Here we provide best management practices (“tools”) that can help minimize the risk of alien (non-native) species being released or escaping into the natural environment through the pet trade pathway.
Note: Many of these tools are “scalable” to different socio-economic and cultural contexts. They can be implemented through regulatory and/or non-regulatory measures. Please visit the How to Use page for more information.
Tool I: Risk Analysis
- Use science-based approaches to conduct a risk analysis of species in the pet trade – i.e. to determine how likely a species is to become invasive if it is introduced into the natural environment and what can be done to minimize this risk. A risk analysis involves three components: risk assessment, risk management and the overarching task of risk communication.
Tool II: Animal Inspection, Acclimation, and Quarantine Protocols/Plans
Goals: At various stages (e.g., import, distribution, retail) along the pet trade pathway animals are:
- Thoroughly inspected for external parasites, signs of disease, and “hitchhikers” (e.g., other animals or plants, soil, etc) in order to minimize the risk of biological invasion. [Note: housing and shipping containers are inspected as well].
- Acclimated to specific husbandry conditions in order to reduce stress factors which could make them more susceptible to pathogens and parasites.
- Quarantined to enable a) further inspection overtime and b) treatment of issues of concern.
Tool III: Biosecurity Measures: Housing, Packaging, and Handling
- Ensure that pets (as well as associated pathogens, parasites, or other hitchhikers) cannot escape from, or be transmitted through, industry facilities or during transport.
Tool IV: Industry Education/Outreach Campaigns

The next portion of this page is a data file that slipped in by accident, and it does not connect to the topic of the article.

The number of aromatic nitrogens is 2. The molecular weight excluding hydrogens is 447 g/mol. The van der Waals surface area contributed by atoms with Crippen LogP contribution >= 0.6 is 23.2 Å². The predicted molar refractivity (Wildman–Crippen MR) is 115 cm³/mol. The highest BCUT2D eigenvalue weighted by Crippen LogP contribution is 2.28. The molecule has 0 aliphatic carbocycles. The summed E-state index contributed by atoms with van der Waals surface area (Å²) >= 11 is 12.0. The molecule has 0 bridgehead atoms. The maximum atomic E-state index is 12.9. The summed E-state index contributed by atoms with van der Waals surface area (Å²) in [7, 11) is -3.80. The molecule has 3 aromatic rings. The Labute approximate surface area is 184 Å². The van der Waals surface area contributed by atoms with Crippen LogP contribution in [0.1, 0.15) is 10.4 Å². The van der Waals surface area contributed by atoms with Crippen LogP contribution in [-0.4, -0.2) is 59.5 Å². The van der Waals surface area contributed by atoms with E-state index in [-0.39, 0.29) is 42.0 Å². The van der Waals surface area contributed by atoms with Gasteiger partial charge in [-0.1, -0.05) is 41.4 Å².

- Raise awareness within the pet industry (e.g., importers, distributors, retailers) of invasive alien species issues.
- Educate members of the pet industry on actions they can take to minimize the risk of biological invasion.
- Empower members of the industry to educate consumers on invasive alien species issues and responsible behaviors (e.g., pet choice, care, and placement).
Tool V: Species-Specific Care Sheets
- Provide pet owners with information on the proper care of specific types of pets so that they can a) determine if that species is the best choice of a pet and b) keep the pet healthy and adequately housed.
Tool VI: Customer Information and Record Keeping
- To be able to contact the customer if there is a need to inform them of relevant information (e.g., disease risk).
- Obtain written customer acknowledgement (signature) on a form that outlines specific care needs, risks, etc. relating to the pet purchased.
Tool VII: Codes of Conduct/Practice
- Provide a list and description of actions that can be taken by the industry and/or consumers to minimize the risk of pets being abandoned or escaping. In some cases, the codes also address aquatic plants and hitchhikers.
Tool VIII: Consumer Education/Outreach Campaigns
Goals: Use a comprehensive approach to:
- Raise awareness of the potential environmental, economic, and/or human health implications of pet abandonment (i.e. invasive alien species).
- Educate consumers on actions they can take to ensure a mutually beneficial relationship with their pets (i.e. proper choice of pet and care) so that the need/desire to give up the pet does not arise.
- Educate consumers on actions they can take as alternatives to pet abandonment if they do need/desire to give up their pet.
Tool IX : Rehoming and Amnesty Programs
- Find new, responsible homes for unwanted pets.
Tool X: Same Gender Programs
- Eliminate unwanted matings which could lead to pet overpopulation.
Tool XI: Spay/Neuter Programs
- Eliminate unwanted matings which could lead to pet overpopulation
- Enable owners to house animals of opposite sex together, which can reduce risk of pet-pet aggression.
Tool XII: Listing
Based on scientific assessment, create a list of species in the pet trade -
- Known or likely to become invasive (i.e., black list, red list, or prohibited list). These species are typically regulated or otherwise discouraged in the trade;
- Unlikely to become invasive or already so widespread in the environment that control is not feasible (i.e., white list, green list, or approved list). These species are generally traded without regulation, and may their sale/ownership may be encouraged as an alternative to species on black lists or grey lists; and/or
- For which there is not enough information to determine risk of invasiveness (i.e., grey list). These species require more in-depth scientific analysis in order to determine appropriate risk management strategies.